Improving the care of Black African and Caribbean people with memory problems

Summary
Black and minority ethnic groups account for 15% of the UK and 40% of the London population. African and Caribbean elders develop dementia more often and earlier than the white UK population but access services later, and usually in crisis. Diagnostic certainty allows people with dementia and their carers to plan and make choices, to play a more active role in their care, facilitates access to specialist services, reduces crises and delays care-home admission.

We are developing an intervention which will encourage earlier help-seeking for dementia in Black African and Caribbean elders. Focus groups and individual interviews with UK Black African and Caribbean adults found that people thought:
• forgetfulness is not indicative of dementia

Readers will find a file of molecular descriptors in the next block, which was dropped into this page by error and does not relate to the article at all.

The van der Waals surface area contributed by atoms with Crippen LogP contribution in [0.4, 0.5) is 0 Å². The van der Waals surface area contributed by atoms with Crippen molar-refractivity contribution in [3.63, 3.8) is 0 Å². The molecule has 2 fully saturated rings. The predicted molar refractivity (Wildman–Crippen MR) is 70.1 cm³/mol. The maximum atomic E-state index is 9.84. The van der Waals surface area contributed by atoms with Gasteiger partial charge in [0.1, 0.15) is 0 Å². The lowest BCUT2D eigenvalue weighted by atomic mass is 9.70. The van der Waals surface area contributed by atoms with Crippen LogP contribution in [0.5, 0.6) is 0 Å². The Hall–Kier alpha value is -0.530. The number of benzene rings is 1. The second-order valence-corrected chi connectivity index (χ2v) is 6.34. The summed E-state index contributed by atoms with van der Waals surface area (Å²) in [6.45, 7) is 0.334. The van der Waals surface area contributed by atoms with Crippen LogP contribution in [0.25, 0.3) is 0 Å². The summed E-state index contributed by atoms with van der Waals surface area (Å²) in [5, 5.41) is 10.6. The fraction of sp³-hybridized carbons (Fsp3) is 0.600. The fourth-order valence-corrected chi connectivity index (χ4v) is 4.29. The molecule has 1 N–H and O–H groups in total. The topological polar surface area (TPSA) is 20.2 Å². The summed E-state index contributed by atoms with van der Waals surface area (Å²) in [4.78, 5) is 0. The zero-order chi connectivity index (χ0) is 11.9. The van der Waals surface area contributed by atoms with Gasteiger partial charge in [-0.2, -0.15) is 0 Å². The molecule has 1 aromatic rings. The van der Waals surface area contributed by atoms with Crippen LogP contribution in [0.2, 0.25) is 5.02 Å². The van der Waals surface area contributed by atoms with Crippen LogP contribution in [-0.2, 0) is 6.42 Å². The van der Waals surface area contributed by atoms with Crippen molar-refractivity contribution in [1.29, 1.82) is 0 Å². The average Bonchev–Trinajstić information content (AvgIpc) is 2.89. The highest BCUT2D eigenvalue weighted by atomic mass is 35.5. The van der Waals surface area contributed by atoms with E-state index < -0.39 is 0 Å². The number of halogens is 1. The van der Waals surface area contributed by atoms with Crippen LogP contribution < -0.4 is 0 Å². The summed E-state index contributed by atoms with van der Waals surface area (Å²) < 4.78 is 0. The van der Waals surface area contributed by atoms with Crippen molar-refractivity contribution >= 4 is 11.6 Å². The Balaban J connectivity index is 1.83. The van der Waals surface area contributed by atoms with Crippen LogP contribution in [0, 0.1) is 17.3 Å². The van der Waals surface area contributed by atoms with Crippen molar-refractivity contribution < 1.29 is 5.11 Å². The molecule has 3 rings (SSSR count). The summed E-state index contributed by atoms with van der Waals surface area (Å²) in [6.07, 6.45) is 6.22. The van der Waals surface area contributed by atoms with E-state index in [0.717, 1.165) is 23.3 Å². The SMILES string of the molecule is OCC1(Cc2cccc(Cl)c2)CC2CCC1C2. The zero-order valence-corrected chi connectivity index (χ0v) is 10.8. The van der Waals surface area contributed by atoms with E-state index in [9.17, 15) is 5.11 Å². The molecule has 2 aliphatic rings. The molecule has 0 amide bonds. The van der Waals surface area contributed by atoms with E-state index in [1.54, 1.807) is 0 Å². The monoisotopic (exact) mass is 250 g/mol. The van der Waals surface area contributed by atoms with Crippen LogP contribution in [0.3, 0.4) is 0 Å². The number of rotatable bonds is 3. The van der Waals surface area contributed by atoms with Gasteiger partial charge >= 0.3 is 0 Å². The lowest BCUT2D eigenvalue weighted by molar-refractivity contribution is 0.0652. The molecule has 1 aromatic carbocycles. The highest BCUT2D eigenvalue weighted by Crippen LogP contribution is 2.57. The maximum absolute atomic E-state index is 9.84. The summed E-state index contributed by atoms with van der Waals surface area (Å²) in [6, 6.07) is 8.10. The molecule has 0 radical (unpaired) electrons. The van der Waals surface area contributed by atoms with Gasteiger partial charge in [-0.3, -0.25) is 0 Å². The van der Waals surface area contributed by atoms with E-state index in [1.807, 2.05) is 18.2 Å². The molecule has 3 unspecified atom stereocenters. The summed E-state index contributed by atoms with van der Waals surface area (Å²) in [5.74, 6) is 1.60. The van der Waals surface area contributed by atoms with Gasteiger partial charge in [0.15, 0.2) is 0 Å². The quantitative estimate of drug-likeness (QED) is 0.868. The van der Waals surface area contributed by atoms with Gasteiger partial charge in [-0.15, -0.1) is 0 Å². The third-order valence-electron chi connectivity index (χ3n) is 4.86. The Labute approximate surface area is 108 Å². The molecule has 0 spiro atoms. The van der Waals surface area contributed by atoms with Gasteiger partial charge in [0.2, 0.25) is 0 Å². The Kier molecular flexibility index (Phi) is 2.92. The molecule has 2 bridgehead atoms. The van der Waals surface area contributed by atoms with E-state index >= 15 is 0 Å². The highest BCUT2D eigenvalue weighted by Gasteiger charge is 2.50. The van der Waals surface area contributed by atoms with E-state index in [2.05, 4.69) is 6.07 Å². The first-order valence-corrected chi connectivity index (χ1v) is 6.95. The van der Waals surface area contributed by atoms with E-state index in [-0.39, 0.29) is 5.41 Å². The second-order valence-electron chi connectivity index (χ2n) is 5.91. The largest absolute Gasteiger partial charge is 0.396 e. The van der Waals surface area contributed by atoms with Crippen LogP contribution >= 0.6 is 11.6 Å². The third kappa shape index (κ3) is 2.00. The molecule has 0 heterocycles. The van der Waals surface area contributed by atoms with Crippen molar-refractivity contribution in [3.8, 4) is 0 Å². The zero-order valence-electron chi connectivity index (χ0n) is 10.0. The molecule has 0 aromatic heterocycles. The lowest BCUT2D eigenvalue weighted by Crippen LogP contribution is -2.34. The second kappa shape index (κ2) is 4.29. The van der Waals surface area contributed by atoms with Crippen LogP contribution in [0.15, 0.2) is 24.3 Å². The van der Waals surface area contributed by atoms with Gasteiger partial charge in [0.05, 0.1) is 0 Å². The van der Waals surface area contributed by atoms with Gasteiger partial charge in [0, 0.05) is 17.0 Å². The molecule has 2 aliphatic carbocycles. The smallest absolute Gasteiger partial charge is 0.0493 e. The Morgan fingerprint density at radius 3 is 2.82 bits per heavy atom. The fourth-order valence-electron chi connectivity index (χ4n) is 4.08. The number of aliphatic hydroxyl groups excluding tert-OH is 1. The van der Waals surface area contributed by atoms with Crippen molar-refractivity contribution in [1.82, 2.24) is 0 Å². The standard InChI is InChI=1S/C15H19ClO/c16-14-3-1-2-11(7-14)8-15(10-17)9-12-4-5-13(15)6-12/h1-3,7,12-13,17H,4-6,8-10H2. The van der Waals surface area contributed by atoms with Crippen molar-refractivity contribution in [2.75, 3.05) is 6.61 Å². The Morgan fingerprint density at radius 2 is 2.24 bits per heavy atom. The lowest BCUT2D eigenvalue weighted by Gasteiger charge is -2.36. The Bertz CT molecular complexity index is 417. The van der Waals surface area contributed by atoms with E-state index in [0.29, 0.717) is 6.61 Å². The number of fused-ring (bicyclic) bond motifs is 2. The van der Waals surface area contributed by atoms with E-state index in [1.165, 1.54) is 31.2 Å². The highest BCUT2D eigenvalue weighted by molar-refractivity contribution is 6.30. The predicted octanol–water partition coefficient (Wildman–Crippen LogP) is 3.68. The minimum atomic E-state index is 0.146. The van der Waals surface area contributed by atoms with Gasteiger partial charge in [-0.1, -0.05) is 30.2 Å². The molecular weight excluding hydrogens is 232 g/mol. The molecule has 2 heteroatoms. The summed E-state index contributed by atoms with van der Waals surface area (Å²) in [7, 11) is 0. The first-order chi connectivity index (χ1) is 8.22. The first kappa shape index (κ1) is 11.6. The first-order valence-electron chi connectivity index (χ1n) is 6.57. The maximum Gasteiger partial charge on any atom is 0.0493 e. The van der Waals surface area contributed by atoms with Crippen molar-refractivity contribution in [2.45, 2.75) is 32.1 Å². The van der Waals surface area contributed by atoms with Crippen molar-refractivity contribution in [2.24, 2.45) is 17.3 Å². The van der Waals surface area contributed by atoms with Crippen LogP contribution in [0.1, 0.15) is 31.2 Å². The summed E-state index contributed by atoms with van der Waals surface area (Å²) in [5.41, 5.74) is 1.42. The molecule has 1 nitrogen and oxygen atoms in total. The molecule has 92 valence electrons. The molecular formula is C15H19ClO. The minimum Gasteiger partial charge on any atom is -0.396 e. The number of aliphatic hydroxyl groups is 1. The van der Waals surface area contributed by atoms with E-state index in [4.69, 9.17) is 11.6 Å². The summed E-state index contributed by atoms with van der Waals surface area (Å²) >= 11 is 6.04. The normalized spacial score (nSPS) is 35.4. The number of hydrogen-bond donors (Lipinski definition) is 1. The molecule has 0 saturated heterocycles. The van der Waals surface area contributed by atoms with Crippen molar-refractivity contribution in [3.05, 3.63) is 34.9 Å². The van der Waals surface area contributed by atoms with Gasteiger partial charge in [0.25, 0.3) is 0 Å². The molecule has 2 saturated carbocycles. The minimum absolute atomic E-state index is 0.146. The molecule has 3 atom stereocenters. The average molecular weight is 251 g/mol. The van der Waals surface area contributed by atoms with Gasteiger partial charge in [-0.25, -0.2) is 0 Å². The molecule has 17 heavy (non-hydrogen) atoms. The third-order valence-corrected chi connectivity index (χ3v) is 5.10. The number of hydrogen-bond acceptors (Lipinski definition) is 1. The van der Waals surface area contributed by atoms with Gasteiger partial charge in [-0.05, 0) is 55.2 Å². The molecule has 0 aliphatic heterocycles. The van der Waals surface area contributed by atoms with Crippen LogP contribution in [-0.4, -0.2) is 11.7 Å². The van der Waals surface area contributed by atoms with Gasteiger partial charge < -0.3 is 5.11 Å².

• dementia is not an illness affecting Black communities
• memory problems are not important enough to seek medical help
• lifestyle changes would be associated with a dementia diagnosis, as well as the risk to confidentiality and privacy

An intervention comprising a leaflet that we designed to address the barriers to help-seeking specific to Black African and Caribbean elders is being trialled.

 


Principal investigator:
Professor Gill Livingston, UCL

Other project team members: Moïse Roche and Peter McCarthy, UCL

Start date and duration: April 2014, three years

Partners and collaborators involved: UCL, Camden and Islington NHS Foundation Trust